While you might expect the phrase “sovereign immunity” to live in the palaces of kings and queens, you may be surprised to learn that this ancient royal doctrine also rides DC Metro.
Sovereign immunity is a legal doctrine which precludes suit against the government without its consent. Based upon the ancient rule that the king can do no wrong, the doctrine bars suit against the State for the torts of its officers or employees unless such immunity has been waived expressly by statute or by necessary inference from legislative enactment.
As discussed in greater detail in Joseph G. Cleaver’s October 30, 2012 post (http://kramerslaw.com/blog/), the Maryland Court of Appeals recently applied this doctrine to two separate cases where women slipped, fell and were injured on wet floors at Metrorail stations. The Court held that plaintiffs were precluded from asserting their tort claims against WMATA because the Interstate Compact governing the Agency granted immunity to governmental functions. Because the floor cleaning decisions of WMATA employees implicated governmental functions, the Court ruled that the WMATA was immune from these suits.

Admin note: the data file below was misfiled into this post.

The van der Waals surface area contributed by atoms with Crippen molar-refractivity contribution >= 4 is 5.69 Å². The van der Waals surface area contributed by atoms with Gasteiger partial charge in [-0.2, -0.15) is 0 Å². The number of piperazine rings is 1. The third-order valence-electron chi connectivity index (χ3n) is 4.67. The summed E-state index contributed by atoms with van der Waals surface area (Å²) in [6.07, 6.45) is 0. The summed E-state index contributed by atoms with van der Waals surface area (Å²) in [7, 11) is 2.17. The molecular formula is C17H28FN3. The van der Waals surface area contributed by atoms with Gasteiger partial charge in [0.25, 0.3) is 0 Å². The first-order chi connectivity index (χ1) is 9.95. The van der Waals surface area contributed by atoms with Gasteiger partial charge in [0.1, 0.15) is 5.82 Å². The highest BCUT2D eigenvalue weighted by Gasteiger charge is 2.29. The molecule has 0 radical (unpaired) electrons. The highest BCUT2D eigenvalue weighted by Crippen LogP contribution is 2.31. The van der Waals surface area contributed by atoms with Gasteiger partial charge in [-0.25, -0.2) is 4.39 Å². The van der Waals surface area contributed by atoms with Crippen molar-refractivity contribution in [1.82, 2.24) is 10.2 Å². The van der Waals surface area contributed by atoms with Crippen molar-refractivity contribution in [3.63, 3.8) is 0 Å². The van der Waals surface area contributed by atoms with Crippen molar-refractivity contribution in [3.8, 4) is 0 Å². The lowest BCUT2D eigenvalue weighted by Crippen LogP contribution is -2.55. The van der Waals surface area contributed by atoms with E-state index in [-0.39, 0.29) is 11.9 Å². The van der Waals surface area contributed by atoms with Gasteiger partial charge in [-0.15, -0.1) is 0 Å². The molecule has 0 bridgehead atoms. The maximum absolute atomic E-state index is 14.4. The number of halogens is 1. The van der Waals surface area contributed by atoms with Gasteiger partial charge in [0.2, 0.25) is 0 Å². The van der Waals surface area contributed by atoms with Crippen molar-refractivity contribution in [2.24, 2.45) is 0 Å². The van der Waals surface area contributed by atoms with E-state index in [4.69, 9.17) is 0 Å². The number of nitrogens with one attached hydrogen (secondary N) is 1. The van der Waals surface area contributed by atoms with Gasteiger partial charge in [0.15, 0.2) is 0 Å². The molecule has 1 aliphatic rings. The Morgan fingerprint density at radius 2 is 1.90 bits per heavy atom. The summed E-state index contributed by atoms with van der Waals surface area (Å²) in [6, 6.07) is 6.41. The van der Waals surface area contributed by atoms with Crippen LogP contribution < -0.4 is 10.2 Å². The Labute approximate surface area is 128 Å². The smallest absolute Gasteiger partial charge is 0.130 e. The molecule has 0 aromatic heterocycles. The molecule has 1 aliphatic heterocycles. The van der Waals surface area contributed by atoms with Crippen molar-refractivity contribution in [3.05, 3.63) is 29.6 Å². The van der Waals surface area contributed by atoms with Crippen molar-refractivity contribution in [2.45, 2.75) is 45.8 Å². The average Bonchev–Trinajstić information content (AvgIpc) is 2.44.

While sovereign immunity still lives and rides in DC and Maryland, that immunity is often limited. If you are injured as a result of the actions of a government agency or employee in DC or Maryland, consult an attorney to discover the rights and limitations existing under the law that affect your ability to obtain recovery.